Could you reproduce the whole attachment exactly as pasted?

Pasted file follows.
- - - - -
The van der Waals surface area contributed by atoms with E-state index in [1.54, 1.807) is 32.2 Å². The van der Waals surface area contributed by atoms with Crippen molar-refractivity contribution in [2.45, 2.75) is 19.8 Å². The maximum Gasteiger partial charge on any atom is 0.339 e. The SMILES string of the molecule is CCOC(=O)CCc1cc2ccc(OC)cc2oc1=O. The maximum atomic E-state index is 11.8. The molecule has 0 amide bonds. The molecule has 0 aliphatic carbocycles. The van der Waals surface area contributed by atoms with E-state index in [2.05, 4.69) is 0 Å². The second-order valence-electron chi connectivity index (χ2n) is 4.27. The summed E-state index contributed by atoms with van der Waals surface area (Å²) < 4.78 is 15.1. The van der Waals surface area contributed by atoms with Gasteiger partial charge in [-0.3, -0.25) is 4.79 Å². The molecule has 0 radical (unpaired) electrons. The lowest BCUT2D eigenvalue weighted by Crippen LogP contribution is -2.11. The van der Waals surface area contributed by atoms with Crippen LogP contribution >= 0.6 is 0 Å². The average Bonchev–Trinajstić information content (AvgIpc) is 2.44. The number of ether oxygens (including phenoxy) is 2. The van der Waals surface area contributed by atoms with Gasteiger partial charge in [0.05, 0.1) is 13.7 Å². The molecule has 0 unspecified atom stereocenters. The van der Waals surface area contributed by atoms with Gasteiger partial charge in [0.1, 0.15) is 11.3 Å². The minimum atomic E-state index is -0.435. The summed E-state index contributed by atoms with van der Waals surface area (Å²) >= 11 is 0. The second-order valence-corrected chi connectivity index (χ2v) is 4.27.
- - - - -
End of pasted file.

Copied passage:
The van der Waals surface area contributed by atoms with E-state index in [1.54, 1.807) is 32.2 Å². The van der Waals surface area contributed by atoms with Crippen molar-refractivity contribution in [2.45, 2.75) is 19.8 Å². The maximum Gasteiger partial charge on any atom is 0.339 e. The SMILES string of the molecule is CCOC(=O)CCc1cc2ccc(OC)cc2oc1=O. The maximum atomic E-state index is 11.8. The molecule has 0 amide bonds. The molecule has 0 aliphatic carbocycles. The van der Waals surface area contributed by atoms with E-state index in [2.05, 4.69) is 0 Å². The second-order valence-electron chi connectivity index (χ2n) is 4.27. The summed E-state index contributed by atoms with van der Waals surface area (Å²) < 4.78 is 15.1. The van der Waals surface area contributed by atoms with Gasteiger partial charge in [-0.3, -0.25) is 4.79 Å². The molecule has 0 radical (unpaired) electrons. The lowest BCUT2D eigenvalue weighted by Crippen LogP contribution is -2.11. The van der Waals surface area contributed by atoms with Crippen LogP contribution >= 0.6 is 0 Å². The average Bonchev–Trinajstić information content (AvgIpc) is 2.44. The number of ether oxygens (including phenoxy) is 2. The van der Waals surface area contributed by atoms with Gasteiger partial charge in [0.05, 0.1) is 13.7 Å². The molecule has 0 unspecified atom stereocenters. The van der Waals surface area contributed by atoms with Gasteiger partial charge in [0.1, 0.15) is 11.3 Å². The minimum atomic E-state index is -0.435. The summed E-state index contributed by atoms with van der Waals surface area (Å²) >= 11 is 0. The second-order valence-corrected chi connectivity index (χ2v) is 4.27.